Berean Studies / Ber06 - Brotherly Kindness (Brotherly Love)
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1. What is the ‘new commandment’ given by Christ to his disciples?
2. What is brotherly love?
R3034 col. 1 ¶1, 2; R2330 col. 1 ¶3, 4
R3034 [col. 1 ¶1, 2]:
As sons of the Highest, who are seeking to be like unto our Father in heaven, and like unto the copy which he has set before us in his dear Son, our Lord, we are to have for the world in general that broad sympathetic pity and mercy-love which would delight in doing any and everything possible to be done for their uplifting, in accord with the divine program, in the divine time and order. Like our Father and our Elder Brother, we are to love the brethren "with a pure heart, fervently"-- with sincerity. This love for the brethren is nothing like the love for the world. It is not the pity-love, nor mere generosity. It is far more; it is brotherly love. All of the children of God are brethren, as new creatures; all these brethren have hopes, ambitions, interests and promises linked together in the Lord Jesus and in the heavenly Kingdom in which they hope to share. All these brethren are joint-heirs, fellow-heirs one with the other and with the Lord. They are partners; their interests are mutual and co-ordinating.
Additionally, they have a special mutual sympathy of compassion; for while, as new creatures, they are rich in divine favor and promises, they all have serious weaknesses, according to the flesh-- draw-backs; altho the Lord is not reckoning with them according to the flesh, but according to the spirit, the intention, the heart desires, nevertheless, they each and all have besetments arising from these weaknesses and imperfections of the earthly tabernacle, which cause them to "groan," and to sympathize one with the other in their groanings. As the Apostle says, "We which have the first-fruits of the spirit, even we ourselves groan within ourselves, waiting for the adoption, to wit, the deliverance of our body"--the complete Church. Thus the sons of God have a further mutual sympathy and love and care for each other, an interest in each other, helpfulness toward each other, which is entirely beyond and above and outside of any feelings which could possibly be appreciated by the world or exercised toward it;--because the world has no such conflict between the old nature and the new; no such covenant of sacrifice; no such acceptance in the Beloved; no such union of heart and purpose and aim and spirit. Oh, yes! the exhortation to love as brethren, fervently, is one which appeals to us specially.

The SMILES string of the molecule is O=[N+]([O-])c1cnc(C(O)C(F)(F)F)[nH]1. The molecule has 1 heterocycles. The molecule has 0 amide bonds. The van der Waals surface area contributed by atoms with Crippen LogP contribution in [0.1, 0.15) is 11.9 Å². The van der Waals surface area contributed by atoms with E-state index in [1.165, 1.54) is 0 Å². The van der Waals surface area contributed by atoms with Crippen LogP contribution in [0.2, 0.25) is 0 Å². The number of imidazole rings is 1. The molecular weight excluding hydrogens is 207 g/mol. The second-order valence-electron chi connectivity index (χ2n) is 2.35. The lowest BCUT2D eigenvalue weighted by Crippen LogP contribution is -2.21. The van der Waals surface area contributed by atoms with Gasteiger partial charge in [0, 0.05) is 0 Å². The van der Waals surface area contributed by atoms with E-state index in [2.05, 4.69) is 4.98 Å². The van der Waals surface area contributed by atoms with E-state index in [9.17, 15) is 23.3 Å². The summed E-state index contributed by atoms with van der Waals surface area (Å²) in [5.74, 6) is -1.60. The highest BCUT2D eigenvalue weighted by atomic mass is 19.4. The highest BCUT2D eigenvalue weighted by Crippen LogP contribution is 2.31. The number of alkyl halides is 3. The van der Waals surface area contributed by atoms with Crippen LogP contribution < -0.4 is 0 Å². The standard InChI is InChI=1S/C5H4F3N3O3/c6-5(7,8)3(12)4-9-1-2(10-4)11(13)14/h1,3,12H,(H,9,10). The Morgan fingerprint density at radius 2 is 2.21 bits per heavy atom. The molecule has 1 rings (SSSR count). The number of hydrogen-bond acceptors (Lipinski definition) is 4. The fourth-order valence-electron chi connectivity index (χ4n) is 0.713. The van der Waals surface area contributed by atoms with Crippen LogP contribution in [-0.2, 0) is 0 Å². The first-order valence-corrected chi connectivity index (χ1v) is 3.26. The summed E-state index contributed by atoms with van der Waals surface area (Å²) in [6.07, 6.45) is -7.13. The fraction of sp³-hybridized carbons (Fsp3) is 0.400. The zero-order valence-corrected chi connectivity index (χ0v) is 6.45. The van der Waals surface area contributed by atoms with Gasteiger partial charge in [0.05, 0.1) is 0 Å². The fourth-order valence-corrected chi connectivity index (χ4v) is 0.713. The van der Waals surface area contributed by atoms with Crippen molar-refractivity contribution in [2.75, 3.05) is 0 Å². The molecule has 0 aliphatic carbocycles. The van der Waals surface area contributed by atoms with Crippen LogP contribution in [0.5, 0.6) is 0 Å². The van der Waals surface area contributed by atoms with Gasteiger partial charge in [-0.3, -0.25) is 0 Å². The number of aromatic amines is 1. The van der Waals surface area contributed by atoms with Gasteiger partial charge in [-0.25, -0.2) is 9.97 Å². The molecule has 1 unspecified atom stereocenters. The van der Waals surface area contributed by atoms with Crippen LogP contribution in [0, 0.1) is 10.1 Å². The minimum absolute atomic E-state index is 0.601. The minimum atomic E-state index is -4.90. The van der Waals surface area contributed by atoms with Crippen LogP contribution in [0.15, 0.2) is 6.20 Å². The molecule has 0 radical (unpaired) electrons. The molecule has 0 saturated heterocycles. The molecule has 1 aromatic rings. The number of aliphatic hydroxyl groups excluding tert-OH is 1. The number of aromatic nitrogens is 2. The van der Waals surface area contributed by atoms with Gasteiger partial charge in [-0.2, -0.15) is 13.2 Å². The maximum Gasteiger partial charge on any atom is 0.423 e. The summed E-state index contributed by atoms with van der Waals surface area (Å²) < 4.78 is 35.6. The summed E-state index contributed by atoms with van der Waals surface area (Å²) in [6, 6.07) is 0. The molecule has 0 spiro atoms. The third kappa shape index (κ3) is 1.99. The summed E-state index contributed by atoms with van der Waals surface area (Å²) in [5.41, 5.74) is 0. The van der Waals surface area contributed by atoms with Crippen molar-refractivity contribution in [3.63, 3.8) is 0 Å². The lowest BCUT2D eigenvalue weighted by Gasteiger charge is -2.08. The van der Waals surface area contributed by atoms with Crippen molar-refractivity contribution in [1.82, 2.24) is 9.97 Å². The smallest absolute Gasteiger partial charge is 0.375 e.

R2330 [col. 1 ¶3, 4]:
And love of the brethren does not mean merely love for a faction, or clique, or for some of the brethren who have natural qualities which we admire. It means love for all who have accepted the New Covenant and are seeking to walk by the Golden Rule of love. It means that if some have peculiarities of natural development and disposition, which are discordant to our ideas and sentiments, nevertheless, we will love and cherish them, and cheerfully serve them, because they are trusting in the Lord, and have been accepted of him, and have adopted the law of the New Covenant, the royal law of liberty and life, as their standard. We thenceforth know them not after the flesh, with its peculiarities and knots and twists: but after the new nature, as "new creatures." It means also that each of us in proportion as we discover our own natural crooks and twists, which are contrary to the law of love, will seek to get rid of these imperfections of the flesh as rapidly as possible, and to make them as little obtrusive and offensive to others as possible.
From this standpoint love will not be forever noting the defects of the various members of the body of Christ, nor holding them up to ridicule and scorn of others; but each will be, so far as possible, fully as anxious to cover the defects of others as to cover his own defects; and to sympathize with others in their conflicts with their besetments, as he sympathizes with himself, and desires that the Lord shall sympathize with him in his own conflict with his own imperfections. "If any man have not the spirit of Christ [the disposition of Christ, love] he is none of his." --Rom. 8:9.
3. Who are our ‘brethren’?
4. Why is the manifestation of brotherly kindness so necessary ?